Natasha Khan of Bat for Lashes sings a ghostly echo of my voice on the song “Selfish Giant.” And Brian Eno sings a verse on the last song. He’s a neighbor: I used to go to a health club that he goes to as well, but he always did much more interesting things than I did. I’d be on a mind-numbing running machine, and he took water aerobics classes. He was very Eno about it.

Back in Leytonstone, there was a Pentecostal Church at the end of my road that belonged to the city mission. I remember standing outside with my bicycle listening to the singing, but never being able to find an entry point. But it was a very strong childhood memory that I’ve carried with me. I got in contact with that church, and they’ve still got a small choir, so they very kindly agreed to sing on the record a bit.

When you go back to one of your older songs, are you still the same guy?
I don’t know. Obviously, I’ve matured, because I’m a lot older. It’s funny. I was playing in Japan — what day is it now? — on Tuesday, I played at the Budokan with Blur. There’s one song called “To the End,” and it’s the end of that period, and it’s the last gig we were planning to do together for the foreseeable future. I was singing this song that I wrote 20-odd years ago, with a sense of my own situation at the time, but also a slightly cinematic third-person feel to it. Then, singing it on Tuesday night, it felt like I was singing about what was taking place that evening. I got quite carried away with the moment. I was standing there in front of God knows how many people, arms aloft in the moment of rapture. And typically, as soon as that happened, I forgot a verse. It’s a nice grounding experience: Never get too carried away with yourself.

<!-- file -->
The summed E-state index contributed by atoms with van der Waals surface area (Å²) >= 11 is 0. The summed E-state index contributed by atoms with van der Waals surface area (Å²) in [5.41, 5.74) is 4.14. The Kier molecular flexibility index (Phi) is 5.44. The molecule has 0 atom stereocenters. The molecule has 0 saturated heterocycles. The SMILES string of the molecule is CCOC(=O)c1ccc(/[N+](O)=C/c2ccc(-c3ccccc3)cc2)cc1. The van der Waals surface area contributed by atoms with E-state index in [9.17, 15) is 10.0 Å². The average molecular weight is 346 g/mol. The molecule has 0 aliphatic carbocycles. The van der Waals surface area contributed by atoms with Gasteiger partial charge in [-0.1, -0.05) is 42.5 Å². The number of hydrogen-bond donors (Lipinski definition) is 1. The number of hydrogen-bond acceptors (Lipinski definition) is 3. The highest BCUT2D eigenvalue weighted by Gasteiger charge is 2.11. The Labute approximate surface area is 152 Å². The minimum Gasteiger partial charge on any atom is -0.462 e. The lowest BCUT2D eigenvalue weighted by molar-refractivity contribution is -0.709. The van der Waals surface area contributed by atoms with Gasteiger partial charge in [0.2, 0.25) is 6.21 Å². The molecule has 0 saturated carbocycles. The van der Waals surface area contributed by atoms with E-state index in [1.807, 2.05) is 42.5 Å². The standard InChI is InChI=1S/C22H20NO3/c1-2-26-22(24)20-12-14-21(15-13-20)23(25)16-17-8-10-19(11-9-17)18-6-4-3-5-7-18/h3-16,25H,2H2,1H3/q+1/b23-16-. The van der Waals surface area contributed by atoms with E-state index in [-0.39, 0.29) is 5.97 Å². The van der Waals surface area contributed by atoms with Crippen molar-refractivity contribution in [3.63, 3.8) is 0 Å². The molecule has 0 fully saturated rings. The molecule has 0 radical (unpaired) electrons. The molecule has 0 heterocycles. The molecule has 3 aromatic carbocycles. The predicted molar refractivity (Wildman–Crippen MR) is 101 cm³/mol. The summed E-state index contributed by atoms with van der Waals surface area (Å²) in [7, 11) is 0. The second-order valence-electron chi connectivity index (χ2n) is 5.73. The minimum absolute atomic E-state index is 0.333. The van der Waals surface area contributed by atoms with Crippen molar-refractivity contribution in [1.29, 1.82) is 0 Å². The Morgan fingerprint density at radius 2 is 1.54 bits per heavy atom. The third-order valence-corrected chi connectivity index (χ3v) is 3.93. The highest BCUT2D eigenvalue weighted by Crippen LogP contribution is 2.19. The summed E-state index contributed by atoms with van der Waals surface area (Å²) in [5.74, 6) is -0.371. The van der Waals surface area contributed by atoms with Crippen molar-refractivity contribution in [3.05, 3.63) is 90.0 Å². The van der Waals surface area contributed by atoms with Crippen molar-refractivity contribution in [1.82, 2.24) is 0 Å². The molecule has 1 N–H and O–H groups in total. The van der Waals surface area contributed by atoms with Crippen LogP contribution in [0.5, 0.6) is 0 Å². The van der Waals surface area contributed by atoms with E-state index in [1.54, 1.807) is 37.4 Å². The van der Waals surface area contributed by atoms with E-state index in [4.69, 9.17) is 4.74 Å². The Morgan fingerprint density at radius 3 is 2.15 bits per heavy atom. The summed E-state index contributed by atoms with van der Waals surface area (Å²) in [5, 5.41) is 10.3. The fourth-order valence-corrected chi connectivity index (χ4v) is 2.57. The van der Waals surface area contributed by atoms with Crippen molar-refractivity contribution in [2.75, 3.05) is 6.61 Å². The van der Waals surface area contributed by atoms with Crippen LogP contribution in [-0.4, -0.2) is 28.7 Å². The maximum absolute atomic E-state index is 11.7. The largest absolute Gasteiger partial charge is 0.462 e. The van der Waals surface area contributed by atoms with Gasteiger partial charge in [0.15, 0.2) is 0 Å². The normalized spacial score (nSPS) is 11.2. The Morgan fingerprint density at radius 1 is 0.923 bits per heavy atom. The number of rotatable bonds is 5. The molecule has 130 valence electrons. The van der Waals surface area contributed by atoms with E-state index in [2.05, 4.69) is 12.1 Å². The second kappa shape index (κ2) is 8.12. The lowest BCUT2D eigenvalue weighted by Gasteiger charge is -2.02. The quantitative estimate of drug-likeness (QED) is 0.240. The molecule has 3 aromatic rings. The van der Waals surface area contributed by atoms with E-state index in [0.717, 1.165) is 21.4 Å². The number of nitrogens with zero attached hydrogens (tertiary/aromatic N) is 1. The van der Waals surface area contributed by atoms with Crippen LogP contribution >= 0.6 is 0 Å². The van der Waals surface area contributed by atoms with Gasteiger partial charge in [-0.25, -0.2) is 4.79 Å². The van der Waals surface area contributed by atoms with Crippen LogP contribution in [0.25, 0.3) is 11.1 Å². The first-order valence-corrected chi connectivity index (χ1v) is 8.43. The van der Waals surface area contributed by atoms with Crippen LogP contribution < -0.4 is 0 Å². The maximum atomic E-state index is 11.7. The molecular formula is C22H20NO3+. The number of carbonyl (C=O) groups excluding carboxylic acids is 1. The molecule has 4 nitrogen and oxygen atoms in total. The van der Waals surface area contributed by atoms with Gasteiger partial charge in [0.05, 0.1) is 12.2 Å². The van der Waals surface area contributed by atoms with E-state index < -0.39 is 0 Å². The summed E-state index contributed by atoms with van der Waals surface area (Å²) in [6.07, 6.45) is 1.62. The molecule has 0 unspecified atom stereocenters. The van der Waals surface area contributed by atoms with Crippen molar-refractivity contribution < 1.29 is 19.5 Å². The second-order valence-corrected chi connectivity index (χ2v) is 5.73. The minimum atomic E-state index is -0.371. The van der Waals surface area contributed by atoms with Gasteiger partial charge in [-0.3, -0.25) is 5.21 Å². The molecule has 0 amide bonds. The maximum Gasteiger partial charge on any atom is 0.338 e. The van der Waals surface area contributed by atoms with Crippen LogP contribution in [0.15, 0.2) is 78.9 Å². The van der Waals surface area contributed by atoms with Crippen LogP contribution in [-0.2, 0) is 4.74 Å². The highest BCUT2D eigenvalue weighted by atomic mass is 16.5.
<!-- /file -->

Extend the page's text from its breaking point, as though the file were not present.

What do you have planned for this year?
Well, I’m going to be promoting this record, I suppose, in one form or another. I don’t know how that will completely manifest itself, but I’m looking forward to that. Some more theater-based work, maybe a film score, something like that. I’ll be quite busy, anyway. I work from 10 in the morning to 5:30 or 6, five days a week. I don’t really think about it — I just get on with it. I do have holidays and weekends.